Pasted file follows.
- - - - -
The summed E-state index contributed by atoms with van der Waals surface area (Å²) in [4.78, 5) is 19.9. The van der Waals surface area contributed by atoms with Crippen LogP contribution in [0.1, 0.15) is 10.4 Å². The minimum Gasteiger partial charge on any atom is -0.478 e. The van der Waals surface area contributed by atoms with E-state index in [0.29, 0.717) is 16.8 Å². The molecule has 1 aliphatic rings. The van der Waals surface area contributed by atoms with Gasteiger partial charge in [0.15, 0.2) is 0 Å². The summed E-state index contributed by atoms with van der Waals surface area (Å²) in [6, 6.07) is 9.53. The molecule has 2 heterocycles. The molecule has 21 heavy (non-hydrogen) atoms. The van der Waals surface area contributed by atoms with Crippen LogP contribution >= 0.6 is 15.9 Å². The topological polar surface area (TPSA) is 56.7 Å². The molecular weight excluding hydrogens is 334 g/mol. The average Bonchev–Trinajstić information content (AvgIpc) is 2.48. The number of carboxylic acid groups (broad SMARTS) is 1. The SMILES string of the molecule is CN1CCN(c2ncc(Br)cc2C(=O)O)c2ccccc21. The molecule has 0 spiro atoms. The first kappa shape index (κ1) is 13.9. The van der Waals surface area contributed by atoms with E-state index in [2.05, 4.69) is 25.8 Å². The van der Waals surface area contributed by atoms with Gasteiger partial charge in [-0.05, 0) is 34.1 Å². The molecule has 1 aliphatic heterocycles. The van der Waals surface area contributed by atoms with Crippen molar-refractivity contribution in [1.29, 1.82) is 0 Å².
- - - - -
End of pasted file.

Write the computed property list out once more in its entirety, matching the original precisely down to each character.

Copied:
The summed E-state index contributed by atoms with van der Waals surface area (Å²) in [4.78, 5) is 19.9. The van der Waals surface area contributed by atoms with Crippen LogP contribution in [0.1, 0.15) is 10.4 Å². The minimum Gasteiger partial charge on any atom is -0.478 e. The van der Waals surface area contributed by atoms with E-state index in [0.29, 0.717) is 16.8 Å². The molecule has 1 aliphatic rings. The van der Waals surface area contributed by atoms with Gasteiger partial charge in [0.15, 0.2) is 0 Å². The summed E-state index contributed by atoms with van der Waals surface area (Å²) in [6, 6.07) is 9.53. The molecule has 2 heterocycles. The molecule has 21 heavy (non-hydrogen) atoms. The van der Waals surface area contributed by atoms with Crippen LogP contribution >= 0.6 is 15.9 Å². The topological polar surface area (TPSA) is 56.7 Å². The molecular weight excluding hydrogens is 334 g/mol. The average Bonchev–Trinajstić information content (AvgIpc) is 2.48. The number of carboxylic acid groups (broad SMARTS) is 1. The SMILES string of the molecule is CN1CCN(c2ncc(Br)cc2C(=O)O)c2ccccc21. The molecule has 0 spiro atoms. The first kappa shape index (κ1) is 13.9. The van der Waals surface area contributed by atoms with E-state index in [2.05, 4.69) is 25.8 Å². The van der Waals surface area contributed by atoms with Gasteiger partial charge in [-0.05, 0) is 34.1 Å². The molecule has 1 aliphatic heterocycles. The van der Waals surface area contributed by atoms with Crippen molar-refractivity contribution in [1.29, 1.82) is 0 Å².